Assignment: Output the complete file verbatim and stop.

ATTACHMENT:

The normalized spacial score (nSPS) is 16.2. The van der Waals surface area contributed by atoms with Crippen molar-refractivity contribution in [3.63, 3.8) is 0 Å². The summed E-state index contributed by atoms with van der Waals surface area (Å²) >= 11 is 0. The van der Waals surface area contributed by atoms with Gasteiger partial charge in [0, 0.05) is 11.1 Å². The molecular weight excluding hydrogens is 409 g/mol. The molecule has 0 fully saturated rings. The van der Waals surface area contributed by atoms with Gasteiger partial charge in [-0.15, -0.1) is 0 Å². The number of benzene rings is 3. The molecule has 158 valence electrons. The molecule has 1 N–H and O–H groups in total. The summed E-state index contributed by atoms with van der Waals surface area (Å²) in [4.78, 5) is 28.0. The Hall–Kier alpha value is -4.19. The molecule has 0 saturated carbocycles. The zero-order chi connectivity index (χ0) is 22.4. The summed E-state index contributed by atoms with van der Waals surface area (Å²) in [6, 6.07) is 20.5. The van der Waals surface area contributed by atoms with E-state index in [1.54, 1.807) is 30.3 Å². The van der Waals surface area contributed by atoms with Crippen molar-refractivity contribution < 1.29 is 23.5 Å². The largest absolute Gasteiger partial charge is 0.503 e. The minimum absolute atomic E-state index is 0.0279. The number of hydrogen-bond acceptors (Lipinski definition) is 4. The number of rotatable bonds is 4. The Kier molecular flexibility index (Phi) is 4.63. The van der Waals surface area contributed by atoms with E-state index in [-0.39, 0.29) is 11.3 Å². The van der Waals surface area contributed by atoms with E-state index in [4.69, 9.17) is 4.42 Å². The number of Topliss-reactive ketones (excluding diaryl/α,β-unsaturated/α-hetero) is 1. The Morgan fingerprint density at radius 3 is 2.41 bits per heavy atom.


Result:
The normalized spacial score (nSPS) is 16.2. The van der Waals surface area contributed by atoms with Crippen molar-refractivity contribution in [3.63, 3.8) is 0 Å². The summed E-state index contributed by atoms with van der Waals surface area (Å²) >= 11 is 0. The van der Waals surface area contributed by atoms with Gasteiger partial charge in [0, 0.05) is 11.1 Å². The molecular weight excluding hydrogens is 409 g/mol. The molecule has 0 fully saturated rings. The van der Waals surface area contributed by atoms with Gasteiger partial charge in [-0.15, -0.1) is 0 Å². The number of benzene rings is 3. The molecule has 158 valence electrons. The molecule has 1 N–H and O–H groups in total. The summed E-state index contributed by atoms with van der Waals surface area (Å²) in [4.78, 5) is 28.0. The Hall–Kier alpha value is -4.19. The molecule has 0 saturated carbocycles. The zero-order chi connectivity index (χ0) is 22.4. The summed E-state index contributed by atoms with van der Waals surface area (Å²) in [6, 6.07) is 20.5. The van der Waals surface area contributed by atoms with E-state index in [1.54, 1.807) is 30.3 Å². The van der Waals surface area contributed by atoms with Crippen molar-refractivity contribution < 1.29 is 23.5 Å². The largest absolute Gasteiger partial charge is 0.503 e. The minimum absolute atomic E-state index is 0.0279. The number of hydrogen-bond acceptors (Lipinski definition) is 4. The number of rotatable bonds is 4. The Kier molecular flexibility index (Phi) is 4.63. The van der Waals surface area contributed by atoms with E-state index in [-0.39, 0.29) is 11.3 Å². The van der Waals surface area contributed by atoms with E-state index in [4.69, 9.17) is 4.42 Å². The number of Topliss-reactive ketones (excluding diaryl/α,β-unsaturated/α-hetero) is 1. The Morgan fingerprint density at radius 3 is 2.41 bits per heavy atom.